“There are cases in which young Koreans including students are jumping in to make quick money and virtual currencies are used in illegal activities like drug dealing or multi-level marketing for frauds,” South Korea’s Prime Minister, Lee Nak-yeon, worries. South Korea is a giant within the bitcoin ecosystem even though its government has an uneasy relationship with cryptos. However, regulators as far away as Mexico, and to a lesser degree Kazakhstan, seem to be embracing parts of the decentralized currency revolution.
South Korea PM and Social Pathology
Prime Minister Lee Nak-yeon of South Korea is decidedly not a fan of his country’s youthful enthusiasm for bitcoin, and gave stark warnings to its perceived dangers. Appealing to the country’s Ministry of Justice for guidance, he implored: “This can lead to serious distortion or social pathological phenomena, if left unaddressed.”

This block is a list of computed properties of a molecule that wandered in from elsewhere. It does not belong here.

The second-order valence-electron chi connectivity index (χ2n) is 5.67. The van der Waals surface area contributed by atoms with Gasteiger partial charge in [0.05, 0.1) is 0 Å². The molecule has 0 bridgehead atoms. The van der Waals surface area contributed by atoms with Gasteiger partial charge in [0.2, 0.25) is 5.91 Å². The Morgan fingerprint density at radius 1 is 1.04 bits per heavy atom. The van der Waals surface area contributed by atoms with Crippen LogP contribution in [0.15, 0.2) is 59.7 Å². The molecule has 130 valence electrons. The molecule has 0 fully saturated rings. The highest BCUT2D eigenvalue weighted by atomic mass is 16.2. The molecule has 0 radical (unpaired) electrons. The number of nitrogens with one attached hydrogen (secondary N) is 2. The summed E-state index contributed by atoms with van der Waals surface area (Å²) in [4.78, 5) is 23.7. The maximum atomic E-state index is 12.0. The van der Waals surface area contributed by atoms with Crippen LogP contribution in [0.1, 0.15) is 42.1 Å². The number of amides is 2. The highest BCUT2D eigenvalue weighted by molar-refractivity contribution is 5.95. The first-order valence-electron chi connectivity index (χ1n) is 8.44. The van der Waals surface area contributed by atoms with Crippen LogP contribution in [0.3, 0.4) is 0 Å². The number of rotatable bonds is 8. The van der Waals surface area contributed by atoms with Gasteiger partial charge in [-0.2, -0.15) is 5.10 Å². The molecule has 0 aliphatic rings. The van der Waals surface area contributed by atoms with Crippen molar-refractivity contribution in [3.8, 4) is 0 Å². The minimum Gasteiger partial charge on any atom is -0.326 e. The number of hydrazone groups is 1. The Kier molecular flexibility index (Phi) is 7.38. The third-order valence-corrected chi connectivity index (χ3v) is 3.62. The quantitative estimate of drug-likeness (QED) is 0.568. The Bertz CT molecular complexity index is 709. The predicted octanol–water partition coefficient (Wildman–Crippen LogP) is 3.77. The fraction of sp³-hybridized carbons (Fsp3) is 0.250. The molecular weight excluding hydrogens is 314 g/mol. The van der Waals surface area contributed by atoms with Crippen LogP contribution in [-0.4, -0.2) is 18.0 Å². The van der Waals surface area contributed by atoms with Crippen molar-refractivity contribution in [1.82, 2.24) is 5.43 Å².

South Korea is a wired country, and as such is unusually poised for bitcoin and cryptocurrencies. It typically commands as much as 20 percent of crypto trading markets. On Korea’s most popular exchanges, bitcoin has already broken 10,000 USD.